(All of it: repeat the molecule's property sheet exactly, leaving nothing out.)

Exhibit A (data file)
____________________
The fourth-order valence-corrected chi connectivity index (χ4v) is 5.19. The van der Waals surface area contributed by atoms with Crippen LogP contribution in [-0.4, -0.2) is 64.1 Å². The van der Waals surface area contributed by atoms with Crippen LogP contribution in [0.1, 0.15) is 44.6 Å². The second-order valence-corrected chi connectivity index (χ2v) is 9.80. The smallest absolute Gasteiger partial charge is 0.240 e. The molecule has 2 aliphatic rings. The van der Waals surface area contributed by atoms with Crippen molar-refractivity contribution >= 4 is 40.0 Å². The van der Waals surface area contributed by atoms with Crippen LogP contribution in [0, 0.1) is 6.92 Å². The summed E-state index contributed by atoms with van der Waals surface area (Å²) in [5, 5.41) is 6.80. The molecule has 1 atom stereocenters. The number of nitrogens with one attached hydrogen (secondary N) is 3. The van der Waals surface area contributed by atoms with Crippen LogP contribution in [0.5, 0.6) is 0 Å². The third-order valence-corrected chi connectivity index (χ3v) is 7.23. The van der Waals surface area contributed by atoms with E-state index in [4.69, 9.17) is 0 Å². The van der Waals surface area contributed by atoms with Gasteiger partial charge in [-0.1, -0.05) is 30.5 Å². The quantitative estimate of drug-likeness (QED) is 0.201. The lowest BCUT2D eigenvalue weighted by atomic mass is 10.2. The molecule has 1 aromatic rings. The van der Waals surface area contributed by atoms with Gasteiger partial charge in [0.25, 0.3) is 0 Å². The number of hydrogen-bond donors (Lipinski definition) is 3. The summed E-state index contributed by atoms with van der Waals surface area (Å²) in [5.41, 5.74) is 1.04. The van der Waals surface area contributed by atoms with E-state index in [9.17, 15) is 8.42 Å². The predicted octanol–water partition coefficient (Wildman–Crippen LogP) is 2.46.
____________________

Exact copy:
The fourth-order valence-corrected chi connectivity index (χ4v) is 5.19. The van der Waals surface area contributed by atoms with Crippen LogP contribution in [-0.4, -0.2) is 64.1 Å². The van der Waals surface area contributed by atoms with Crippen LogP contribution in [0.1, 0.15) is 44.6 Å². The second-order valence-corrected chi connectivity index (χ2v) is 9.80. The smallest absolute Gasteiger partial charge is 0.240 e. The molecule has 2 aliphatic rings. The van der Waals surface area contributed by atoms with Crippen molar-refractivity contribution >= 4 is 40.0 Å². The van der Waals surface area contributed by atoms with Crippen LogP contribution in [0, 0.1) is 6.92 Å². The summed E-state index contributed by atoms with van der Waals surface area (Å²) in [5, 5.41) is 6.80. The molecule has 1 atom stereocenters. The number of nitrogens with one attached hydrogen (secondary N) is 3. The van der Waals surface area contributed by atoms with Crippen LogP contribution in [0.5, 0.6) is 0 Å². The third-order valence-corrected chi connectivity index (χ3v) is 7.23. The van der Waals surface area contributed by atoms with E-state index in [4.69, 9.17) is 0 Å². The van der Waals surface area contributed by atoms with Gasteiger partial charge in [-0.1, -0.05) is 30.5 Å². The quantitative estimate of drug-likeness (QED) is 0.201. The lowest BCUT2D eigenvalue weighted by atomic mass is 10.2. The molecule has 1 aromatic rings. The van der Waals surface area contributed by atoms with Gasteiger partial charge in [0.25, 0.3) is 0 Å². The number of hydrogen-bond donors (Lipinski definition) is 3. The summed E-state index contributed by atoms with van der Waals surface area (Å²) in [5.41, 5.74) is 1.04. The van der Waals surface area contributed by atoms with E-state index in [9.17, 15) is 8.42 Å². The predicted octanol–water partition coefficient (Wildman–Crippen LogP) is 2.46.